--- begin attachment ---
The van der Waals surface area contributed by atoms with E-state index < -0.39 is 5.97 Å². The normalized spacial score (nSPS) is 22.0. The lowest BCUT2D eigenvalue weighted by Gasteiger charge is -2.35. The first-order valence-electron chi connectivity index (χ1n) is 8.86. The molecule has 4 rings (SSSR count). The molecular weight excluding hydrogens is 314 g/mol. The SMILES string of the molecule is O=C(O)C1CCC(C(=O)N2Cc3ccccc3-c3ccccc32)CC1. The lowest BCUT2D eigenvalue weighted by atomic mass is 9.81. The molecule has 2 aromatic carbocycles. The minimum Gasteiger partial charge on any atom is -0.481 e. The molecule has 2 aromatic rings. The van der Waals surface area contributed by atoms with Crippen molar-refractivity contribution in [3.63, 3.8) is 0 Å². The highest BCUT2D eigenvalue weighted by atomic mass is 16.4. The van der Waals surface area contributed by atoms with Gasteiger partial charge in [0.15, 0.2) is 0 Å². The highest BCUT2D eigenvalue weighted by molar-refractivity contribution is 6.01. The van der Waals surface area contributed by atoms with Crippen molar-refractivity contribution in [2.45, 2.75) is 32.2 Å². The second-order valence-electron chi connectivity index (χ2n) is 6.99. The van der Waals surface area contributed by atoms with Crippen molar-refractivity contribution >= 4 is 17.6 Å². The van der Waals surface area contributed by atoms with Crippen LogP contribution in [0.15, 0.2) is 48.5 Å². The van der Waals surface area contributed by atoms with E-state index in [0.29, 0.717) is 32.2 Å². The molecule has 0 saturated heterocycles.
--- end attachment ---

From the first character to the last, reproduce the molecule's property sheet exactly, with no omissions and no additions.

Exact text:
The van der Waals surface area contributed by atoms with E-state index < -0.39 is 5.97 Å². The normalized spacial score (nSPS) is 22.0. The lowest BCUT2D eigenvalue weighted by Gasteiger charge is -2.35. The first-order valence-electron chi connectivity index (χ1n) is 8.86. The molecule has 4 rings (SSSR count). The molecular weight excluding hydrogens is 314 g/mol. The SMILES string of the molecule is O=C(O)C1CCC(C(=O)N2Cc3ccccc3-c3ccccc32)CC1. The lowest BCUT2D eigenvalue weighted by atomic mass is 9.81. The molecule has 2 aromatic carbocycles. The minimum Gasteiger partial charge on any atom is -0.481 e. The molecule has 2 aromatic rings. The van der Waals surface area contributed by atoms with Crippen molar-refractivity contribution in [3.63, 3.8) is 0 Å². The highest BCUT2D eigenvalue weighted by atomic mass is 16.4. The van der Waals surface area contributed by atoms with Gasteiger partial charge in [0.15, 0.2) is 0 Å². The highest BCUT2D eigenvalue weighted by molar-refractivity contribution is 6.01. The van der Waals surface area contributed by atoms with Crippen molar-refractivity contribution in [2.45, 2.75) is 32.2 Å². The second-order valence-electron chi connectivity index (χ2n) is 6.99. The van der Waals surface area contributed by atoms with Crippen molar-refractivity contribution >= 4 is 17.6 Å². The van der Waals surface area contributed by atoms with Crippen LogP contribution in [0.15, 0.2) is 48.5 Å². The van der Waals surface area contributed by atoms with E-state index in [0.29, 0.717) is 32.2 Å². The molecule has 0 saturated heterocycles.